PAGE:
B1 is the second most common maternal lineage in breeds of European or American origin. It is the female line of the majority of Golden Retrievers, Basset Hounds, and Shih Tzus, and about half of Beagles, Pekingese and Toy Poodles. This lineage is also somewhat common among village dogs that carry distinct ancestry from these breeds. We know this is a result of B1 dogs being common amongst the European dogs that their conquering owners brought around the world, because nowhere on earth is it a very common lineage in village dogs. It even enables us to trace the path of (human) colonization: Because most Bichons are B1 and Bichons are popular in Spanish culture, B1 is now fairly common among village dogs in Latin America.

B82

Bear’s Haplotype

Part of the B1 haplogroup, this haplotype occurs most frequently in mixed breed dogs.

Some other Embark dogs with this haplotype:

The B1 haplogroup can be found in village dogs like the Peruvian Village Dog, pictured above.

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The Paternal Haplotype reveals a dog’s deep ancestral lineage, stretching back thousands of years to the original domestication of dogs.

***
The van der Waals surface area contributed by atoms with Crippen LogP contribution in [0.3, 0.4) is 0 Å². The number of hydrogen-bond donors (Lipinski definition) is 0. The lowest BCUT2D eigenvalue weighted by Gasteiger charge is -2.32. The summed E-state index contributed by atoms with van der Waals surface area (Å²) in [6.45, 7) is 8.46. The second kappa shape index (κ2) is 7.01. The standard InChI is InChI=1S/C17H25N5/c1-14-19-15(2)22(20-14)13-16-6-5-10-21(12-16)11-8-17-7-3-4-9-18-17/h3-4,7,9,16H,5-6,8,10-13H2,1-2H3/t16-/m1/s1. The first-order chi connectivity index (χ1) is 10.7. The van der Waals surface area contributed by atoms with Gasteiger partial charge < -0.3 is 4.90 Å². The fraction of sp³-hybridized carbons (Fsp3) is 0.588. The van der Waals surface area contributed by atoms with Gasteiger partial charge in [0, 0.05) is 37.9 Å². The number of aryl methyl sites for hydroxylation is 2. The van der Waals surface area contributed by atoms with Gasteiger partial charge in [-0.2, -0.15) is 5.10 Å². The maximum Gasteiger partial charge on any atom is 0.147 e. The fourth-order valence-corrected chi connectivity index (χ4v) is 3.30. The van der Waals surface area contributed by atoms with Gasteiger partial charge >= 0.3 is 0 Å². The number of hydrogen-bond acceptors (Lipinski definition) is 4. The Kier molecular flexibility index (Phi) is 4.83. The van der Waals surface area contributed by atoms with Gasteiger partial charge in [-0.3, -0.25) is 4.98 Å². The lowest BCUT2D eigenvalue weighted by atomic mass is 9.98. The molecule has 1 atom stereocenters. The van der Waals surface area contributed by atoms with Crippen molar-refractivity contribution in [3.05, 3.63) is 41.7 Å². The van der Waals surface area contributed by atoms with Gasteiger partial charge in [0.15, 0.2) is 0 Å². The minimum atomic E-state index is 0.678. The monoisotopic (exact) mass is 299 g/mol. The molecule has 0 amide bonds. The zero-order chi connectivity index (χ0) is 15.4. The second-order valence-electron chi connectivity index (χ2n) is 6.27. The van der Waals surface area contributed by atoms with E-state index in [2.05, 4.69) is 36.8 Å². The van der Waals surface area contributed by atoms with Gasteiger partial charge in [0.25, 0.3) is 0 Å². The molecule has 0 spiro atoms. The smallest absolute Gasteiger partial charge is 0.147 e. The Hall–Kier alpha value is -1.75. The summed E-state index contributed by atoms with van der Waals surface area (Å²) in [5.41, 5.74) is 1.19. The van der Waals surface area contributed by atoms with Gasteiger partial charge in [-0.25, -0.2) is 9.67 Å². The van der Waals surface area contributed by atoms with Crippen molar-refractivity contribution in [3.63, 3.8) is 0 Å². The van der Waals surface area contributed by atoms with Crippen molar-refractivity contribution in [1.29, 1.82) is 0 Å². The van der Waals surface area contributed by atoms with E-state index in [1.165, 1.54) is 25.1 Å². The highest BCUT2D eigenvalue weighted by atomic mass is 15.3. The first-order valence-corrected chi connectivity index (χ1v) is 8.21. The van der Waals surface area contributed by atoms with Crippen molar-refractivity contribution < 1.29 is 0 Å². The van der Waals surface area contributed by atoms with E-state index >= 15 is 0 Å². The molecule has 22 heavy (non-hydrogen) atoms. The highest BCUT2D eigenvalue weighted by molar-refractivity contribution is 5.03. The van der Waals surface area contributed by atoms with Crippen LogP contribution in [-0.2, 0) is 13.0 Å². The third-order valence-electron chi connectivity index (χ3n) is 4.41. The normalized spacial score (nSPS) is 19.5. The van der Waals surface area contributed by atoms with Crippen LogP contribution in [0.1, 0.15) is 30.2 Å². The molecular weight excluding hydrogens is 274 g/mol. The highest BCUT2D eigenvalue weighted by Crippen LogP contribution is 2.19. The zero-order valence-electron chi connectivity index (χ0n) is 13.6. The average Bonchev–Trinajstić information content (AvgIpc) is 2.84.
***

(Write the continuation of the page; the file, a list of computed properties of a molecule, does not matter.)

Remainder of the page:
Are you looking for information on the breeds that Bear inherited from her mom and dad? Check out her breed breakdown and family tree.

Paternal Haplotype is determined by looking at a dog’s Y-chromosome—but not all dogs have Y-chromosomes!

Why can’t we show Paternal Haplotype results for female dogs?

All dogs have two sex chromosomes. Female dogs have two X-chromosomes (XX) and male dogs have one X-chromosome and one Y-chromosome (XY). When having offspring, female (XX) dogs always pass an X-chromosome to their puppy. Male (XY) dogs can pass either an X or a Y-chromosome—if the puppy receives an X-chromosome from its father then it will be a female (XX) puppy and if it receives a Y-chromosome then it will be a male (XY) puppy. As you can see, Y-chromosomes are passed down from a male dog only to its male offspring.

Since Bear is a female (XX) dog, she has no Y-chromosome for us to analyze and determine a paternal haplotype.